5 from HALTON HEALTH smoke was unhealthy. Denied BY HALTON HEALTH , THIS WAS NEVER STATED. All 5 alarmed all the little old ladies because they were visited by the BOARD president . WHO BEDLEIVED ALL THE bullshit.

    • Roy:

      Little old ladies’ opinions count just as much as yours dude, and so do their votes. Why should they have to breathe in your second-hand filth and off-the-end-of-your-joint’s brain altering crud as it wafts through the common air circulation system? Not everyone wants to descend into drug-induced la-la land to escape reality dude.

      You should not write this stuff while buzzed dude. SPORS is spelled spores. BEDLEIVED is spelled believed. ‘bullshit’ should be capitalized…for proper effect dude.

      BTW, the board president is equally responsible for non potheads’ concerns too…dude. Put that in your pipe and smoke it…dude, and then run for president.

      BTW X 2: Make sure to inform your insurance company that you smoke and grow pot in your residence and that you might forget that you might sometimes be stoned when you get behind the wheel. May your insurance premiums go higher and higher, much as your short-tern drug-induced gratification monitor does.

      Question: What would you do whilst stoned that you would ordinarily not do when clear-headed…when your inhibitions—thus, your super-ego’s governing principles/dictates—were not blocked out? I guess you have to be stoned to answer that question…right?

  4. REM really needs to control the tone and quality of the comments made on this and any other site that permits commentary. I suggest that any comment that would be considered dubious in conversation with a client should be unwelcome here.
    I don’t smoke tobacco. Some of my clients do. My opinion of that legal activity is entirely irrelevant to the duties of agency that are entered in to when I do my job for those clients.
    A REALTORS opinion of any legal activity is entirely irrelevant to this conversation. The conversation is about how to deal with new legislation and avoid giving poor advice to our clients. Stick to the topic and share what moves the topic forward.

    • Bill:

      So you are for politically correct censorship? Whose version of political correctness do you subscribe to? Apparently, Jim the-editor-guy does not share your concerns to the degree that you want him to.

      The ‘topic’ seems to me to be how to properly shut the barn door after the horses have escaped.

      My comments herein are not offered in conversation with a client; they are simply my opinions. I am a very happily retired Realtor, for the record. I guess that frees me up to express my opinions via my inferior tone and poor quality logic according to your claimed superior tone and logic.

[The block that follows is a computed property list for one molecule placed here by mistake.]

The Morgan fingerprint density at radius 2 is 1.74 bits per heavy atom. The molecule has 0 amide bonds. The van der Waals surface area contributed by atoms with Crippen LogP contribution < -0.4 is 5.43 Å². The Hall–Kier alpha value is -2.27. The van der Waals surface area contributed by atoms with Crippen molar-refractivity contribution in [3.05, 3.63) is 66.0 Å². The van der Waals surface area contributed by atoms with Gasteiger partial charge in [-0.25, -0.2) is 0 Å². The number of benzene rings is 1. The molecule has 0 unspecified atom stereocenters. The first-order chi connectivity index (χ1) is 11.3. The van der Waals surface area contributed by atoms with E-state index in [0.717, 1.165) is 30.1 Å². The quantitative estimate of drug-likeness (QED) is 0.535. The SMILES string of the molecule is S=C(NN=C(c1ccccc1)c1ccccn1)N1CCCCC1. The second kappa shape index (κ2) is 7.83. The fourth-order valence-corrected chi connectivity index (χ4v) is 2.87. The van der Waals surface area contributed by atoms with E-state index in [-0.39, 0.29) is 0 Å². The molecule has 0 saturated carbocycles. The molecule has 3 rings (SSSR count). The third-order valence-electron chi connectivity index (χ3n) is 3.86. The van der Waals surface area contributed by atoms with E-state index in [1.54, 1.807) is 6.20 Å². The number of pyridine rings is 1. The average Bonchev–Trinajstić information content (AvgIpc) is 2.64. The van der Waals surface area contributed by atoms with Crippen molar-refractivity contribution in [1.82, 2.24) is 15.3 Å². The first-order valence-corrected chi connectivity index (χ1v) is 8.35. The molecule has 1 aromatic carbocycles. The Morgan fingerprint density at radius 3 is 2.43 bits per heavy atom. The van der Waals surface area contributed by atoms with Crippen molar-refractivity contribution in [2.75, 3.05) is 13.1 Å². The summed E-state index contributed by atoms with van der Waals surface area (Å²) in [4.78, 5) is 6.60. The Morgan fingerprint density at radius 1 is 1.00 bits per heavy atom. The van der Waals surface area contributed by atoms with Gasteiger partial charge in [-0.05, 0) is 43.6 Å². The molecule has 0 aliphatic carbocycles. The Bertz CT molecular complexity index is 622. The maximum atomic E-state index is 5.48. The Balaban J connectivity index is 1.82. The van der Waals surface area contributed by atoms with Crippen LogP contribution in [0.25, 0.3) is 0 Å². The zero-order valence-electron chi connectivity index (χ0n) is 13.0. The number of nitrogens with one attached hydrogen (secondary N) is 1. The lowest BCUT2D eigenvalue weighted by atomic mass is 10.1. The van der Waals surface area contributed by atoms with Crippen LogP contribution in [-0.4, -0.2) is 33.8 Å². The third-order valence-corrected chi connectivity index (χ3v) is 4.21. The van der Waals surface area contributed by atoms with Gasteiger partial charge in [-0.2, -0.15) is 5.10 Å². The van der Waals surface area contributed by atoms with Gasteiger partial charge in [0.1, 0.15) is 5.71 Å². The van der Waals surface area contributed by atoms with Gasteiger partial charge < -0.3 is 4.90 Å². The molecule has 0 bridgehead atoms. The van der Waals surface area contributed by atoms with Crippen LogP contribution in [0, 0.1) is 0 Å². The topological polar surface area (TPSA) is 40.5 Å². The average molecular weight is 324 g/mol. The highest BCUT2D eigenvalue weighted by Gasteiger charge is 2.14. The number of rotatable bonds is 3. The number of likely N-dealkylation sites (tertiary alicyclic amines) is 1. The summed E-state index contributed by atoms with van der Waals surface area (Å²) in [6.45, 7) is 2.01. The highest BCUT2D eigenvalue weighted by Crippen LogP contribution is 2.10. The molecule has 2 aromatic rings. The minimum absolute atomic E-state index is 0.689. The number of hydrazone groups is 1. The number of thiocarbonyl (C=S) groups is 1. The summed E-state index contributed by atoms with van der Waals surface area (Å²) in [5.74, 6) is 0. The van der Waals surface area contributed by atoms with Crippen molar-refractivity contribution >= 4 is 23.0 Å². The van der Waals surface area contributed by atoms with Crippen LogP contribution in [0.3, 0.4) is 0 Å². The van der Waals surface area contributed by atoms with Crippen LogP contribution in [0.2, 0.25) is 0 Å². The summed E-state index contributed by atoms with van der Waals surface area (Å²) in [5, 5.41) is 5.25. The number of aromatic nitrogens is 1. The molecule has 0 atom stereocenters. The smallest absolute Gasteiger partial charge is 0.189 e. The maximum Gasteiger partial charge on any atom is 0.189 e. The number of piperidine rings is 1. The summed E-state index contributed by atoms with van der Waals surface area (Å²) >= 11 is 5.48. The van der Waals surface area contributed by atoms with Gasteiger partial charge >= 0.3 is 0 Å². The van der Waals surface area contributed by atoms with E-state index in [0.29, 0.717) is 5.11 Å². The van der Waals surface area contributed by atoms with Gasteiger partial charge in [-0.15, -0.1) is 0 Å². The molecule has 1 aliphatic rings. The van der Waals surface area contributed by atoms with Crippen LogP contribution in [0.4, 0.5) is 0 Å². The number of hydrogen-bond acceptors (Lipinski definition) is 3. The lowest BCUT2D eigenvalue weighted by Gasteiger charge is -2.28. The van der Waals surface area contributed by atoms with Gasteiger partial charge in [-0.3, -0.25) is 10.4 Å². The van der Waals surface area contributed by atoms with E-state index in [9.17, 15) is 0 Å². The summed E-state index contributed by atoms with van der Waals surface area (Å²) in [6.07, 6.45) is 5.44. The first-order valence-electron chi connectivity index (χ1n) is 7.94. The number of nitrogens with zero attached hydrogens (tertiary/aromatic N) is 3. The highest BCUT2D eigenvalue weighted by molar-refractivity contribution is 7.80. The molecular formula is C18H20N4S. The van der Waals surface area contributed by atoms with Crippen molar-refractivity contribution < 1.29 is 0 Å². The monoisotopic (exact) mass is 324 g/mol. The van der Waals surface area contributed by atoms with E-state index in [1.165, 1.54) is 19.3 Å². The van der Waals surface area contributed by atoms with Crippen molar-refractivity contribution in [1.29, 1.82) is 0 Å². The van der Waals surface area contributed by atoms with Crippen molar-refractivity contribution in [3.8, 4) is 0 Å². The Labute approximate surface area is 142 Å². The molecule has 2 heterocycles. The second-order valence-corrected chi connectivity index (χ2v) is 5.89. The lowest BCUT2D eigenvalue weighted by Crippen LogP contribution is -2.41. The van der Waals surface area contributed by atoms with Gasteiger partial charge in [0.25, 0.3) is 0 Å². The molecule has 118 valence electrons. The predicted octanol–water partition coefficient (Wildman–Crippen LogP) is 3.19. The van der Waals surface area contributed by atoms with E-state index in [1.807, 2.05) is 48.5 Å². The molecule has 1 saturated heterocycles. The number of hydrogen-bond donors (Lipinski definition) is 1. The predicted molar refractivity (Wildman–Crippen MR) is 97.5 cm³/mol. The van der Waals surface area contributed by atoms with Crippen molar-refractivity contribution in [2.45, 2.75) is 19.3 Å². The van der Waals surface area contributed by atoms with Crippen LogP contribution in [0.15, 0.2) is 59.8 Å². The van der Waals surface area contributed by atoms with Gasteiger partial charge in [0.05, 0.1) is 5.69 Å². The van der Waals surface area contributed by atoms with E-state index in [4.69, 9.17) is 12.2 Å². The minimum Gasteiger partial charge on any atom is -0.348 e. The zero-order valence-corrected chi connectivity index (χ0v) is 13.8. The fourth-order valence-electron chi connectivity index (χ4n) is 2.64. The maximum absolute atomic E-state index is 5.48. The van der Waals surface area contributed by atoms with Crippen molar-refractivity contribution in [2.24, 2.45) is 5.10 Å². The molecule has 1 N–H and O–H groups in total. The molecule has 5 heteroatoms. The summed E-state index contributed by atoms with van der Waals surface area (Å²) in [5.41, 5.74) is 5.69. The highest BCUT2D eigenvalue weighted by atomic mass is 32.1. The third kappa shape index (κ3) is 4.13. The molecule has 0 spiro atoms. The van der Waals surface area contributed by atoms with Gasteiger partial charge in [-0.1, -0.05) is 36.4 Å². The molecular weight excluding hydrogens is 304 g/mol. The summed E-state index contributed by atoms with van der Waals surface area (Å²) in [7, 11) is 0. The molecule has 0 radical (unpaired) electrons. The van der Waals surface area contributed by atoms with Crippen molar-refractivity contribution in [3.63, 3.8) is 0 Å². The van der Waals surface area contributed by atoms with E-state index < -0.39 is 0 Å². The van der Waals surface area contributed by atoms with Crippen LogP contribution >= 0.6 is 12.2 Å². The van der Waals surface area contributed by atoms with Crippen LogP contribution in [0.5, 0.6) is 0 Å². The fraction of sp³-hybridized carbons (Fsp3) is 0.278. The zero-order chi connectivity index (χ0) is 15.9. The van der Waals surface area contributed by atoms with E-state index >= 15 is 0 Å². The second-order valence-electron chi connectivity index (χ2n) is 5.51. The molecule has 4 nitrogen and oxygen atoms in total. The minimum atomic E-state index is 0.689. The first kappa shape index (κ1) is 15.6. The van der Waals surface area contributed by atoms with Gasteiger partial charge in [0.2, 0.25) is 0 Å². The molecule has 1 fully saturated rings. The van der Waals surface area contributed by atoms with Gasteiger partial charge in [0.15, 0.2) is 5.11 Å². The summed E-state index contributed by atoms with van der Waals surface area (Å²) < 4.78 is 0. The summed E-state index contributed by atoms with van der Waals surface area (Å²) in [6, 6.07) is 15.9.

Thanks for offering your opinion though.

      BTW, a recent poll in the USA reveals that 80% of Americans polled believe that political correctness has gone too far and is now regarded as an impediment to free speech. Free speech allows for the expression of freedom of thought. Freedom of thought allows for the antidote to indoctrination. ‘Nuff said methinks.

      BTW X 2: Were I still a practicing Realtor I would flat out advise my clients to stay the hell away from buying a former pot smoker’s residence and/or grow-op. How the hell will the police enforce the four-plants-per-residence rule? Who will know if it’s four plants, three plants or ten plants? It’s all BULL SHIT! (Whoops; effiin’ hell, I said it again)

      BTW X 3: This forum ain’t just for Realtors bud; even folks like me—whom are unlike you, hallway monitors—can express their opinions herein. Hooray for free speech and for Jim the-editor-guy.

      Light one up dude (you said you don’t smoke tobacco, but pot maybe, which would explain your shorts being in a knot?) and zone out in your cloud of stench, but don’t get behind the wheel. Impaired is impaired…legally speaking.

  5. Every single bird, reptile, bug and mammal on the face of this earth…except for many dumb-ass humans looking to avoid reality and venture into alternate ‘cool man’ unrealities…avoids inhaling smoke for fun of any kind, because…it is damaging to lungs, brain cells (if said dumb-ass humans have any to spare in the first place) and general health and psychological well-being over both the short term and long term. Animals, birds, bugs and reptiles seem to instinctively avoid doing things that are not in their best interests regarding survival. But then again, they are not protected from themselves by dumb-ass politicians like the man-child Justin Trudeau who smoked pot—but did not inhale—ROTFL!—whilst preparing himself for his pre ordained trip to the Prime Minister’s office. The man-child born to wealth with nothing in his work resume except: part-time ‘substitute’ drama teacher and one term as an M.P. with a silver spoon firmly entrenched in his vacuous mouth, believes that it is destiny that put him where he currently is. In touch with the average working man/woman of this country that he claims to understand? BULL SHIT! He is only in touch with his own kind…the political class on the left who view themselves as members of the natural governing party, or, as I like to call them, members of the naturally disconnected-from-reality party artificially high on themselves.